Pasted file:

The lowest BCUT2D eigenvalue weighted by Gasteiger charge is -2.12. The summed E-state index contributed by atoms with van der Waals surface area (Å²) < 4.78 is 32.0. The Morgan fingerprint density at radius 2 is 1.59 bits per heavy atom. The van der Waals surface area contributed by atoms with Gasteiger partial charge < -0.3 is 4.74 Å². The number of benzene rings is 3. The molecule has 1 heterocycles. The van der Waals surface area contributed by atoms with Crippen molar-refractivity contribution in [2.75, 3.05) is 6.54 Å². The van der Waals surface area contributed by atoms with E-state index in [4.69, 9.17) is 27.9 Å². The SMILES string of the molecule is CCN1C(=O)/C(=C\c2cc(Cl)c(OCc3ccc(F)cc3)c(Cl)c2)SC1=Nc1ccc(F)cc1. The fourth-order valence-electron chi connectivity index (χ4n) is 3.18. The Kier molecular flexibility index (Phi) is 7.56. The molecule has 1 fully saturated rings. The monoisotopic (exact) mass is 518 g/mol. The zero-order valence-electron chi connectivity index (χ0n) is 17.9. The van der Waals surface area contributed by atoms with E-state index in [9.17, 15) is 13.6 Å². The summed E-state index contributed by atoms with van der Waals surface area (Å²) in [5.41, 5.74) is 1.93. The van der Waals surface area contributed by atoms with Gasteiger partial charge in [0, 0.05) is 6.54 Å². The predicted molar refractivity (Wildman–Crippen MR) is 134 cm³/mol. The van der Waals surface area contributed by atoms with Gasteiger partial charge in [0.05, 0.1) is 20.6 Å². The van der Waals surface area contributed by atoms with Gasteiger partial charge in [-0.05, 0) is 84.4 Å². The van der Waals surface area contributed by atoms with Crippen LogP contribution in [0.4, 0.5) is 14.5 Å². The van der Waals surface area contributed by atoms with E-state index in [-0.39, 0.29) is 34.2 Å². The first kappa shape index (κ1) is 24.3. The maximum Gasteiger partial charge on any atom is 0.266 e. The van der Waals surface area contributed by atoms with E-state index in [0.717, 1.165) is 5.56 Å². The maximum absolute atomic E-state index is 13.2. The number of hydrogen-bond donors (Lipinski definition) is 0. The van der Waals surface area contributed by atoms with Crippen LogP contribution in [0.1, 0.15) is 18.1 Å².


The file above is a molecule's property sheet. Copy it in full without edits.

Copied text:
The lowest BCUT2D eigenvalue weighted by Gasteiger charge is -2.12. The summed E-state index contributed by atoms with van der Waals surface area (Å²) < 4.78 is 32.0. The Morgan fingerprint density at radius 2 is 1.59 bits per heavy atom. The van der Waals surface area contributed by atoms with Gasteiger partial charge < -0.3 is 4.74 Å². The number of benzene rings is 3. The molecule has 1 heterocycles. The van der Waals surface area contributed by atoms with Crippen molar-refractivity contribution in [2.75, 3.05) is 6.54 Å². The van der Waals surface area contributed by atoms with E-state index in [4.69, 9.17) is 27.9 Å². The SMILES string of the molecule is CCN1C(=O)/C(=C\c2cc(Cl)c(OCc3ccc(F)cc3)c(Cl)c2)SC1=Nc1ccc(F)cc1. The fourth-order valence-electron chi connectivity index (χ4n) is 3.18. The Kier molecular flexibility index (Phi) is 7.56. The molecule has 1 fully saturated rings. The monoisotopic (exact) mass is 518 g/mol. The zero-order valence-electron chi connectivity index (χ0n) is 17.9. The van der Waals surface area contributed by atoms with E-state index in [9.17, 15) is 13.6 Å². The summed E-state index contributed by atoms with van der Waals surface area (Å²) in [5.41, 5.74) is 1.93. The van der Waals surface area contributed by atoms with Gasteiger partial charge in [0, 0.05) is 6.54 Å². The predicted molar refractivity (Wildman–Crippen MR) is 134 cm³/mol. The van der Waals surface area contributed by atoms with Gasteiger partial charge in [0.05, 0.1) is 20.6 Å². The van der Waals surface area contributed by atoms with Gasteiger partial charge in [-0.05, 0) is 84.4 Å². The van der Waals surface area contributed by atoms with Crippen LogP contribution in [0.4, 0.5) is 14.5 Å². The van der Waals surface area contributed by atoms with E-state index in [-0.39, 0.29) is 34.2 Å². The first kappa shape index (κ1) is 24.3. The maximum Gasteiger partial charge on any atom is 0.266 e. The van der Waals surface area contributed by atoms with E-state index in [0.717, 1.165) is 5.56 Å². The maximum absolute atomic E-state index is 13.2. The number of hydrogen-bond donors (Lipinski definition) is 0. The van der Waals surface area contributed by atoms with Crippen LogP contribution in [0.1, 0.15) is 18.1 Å².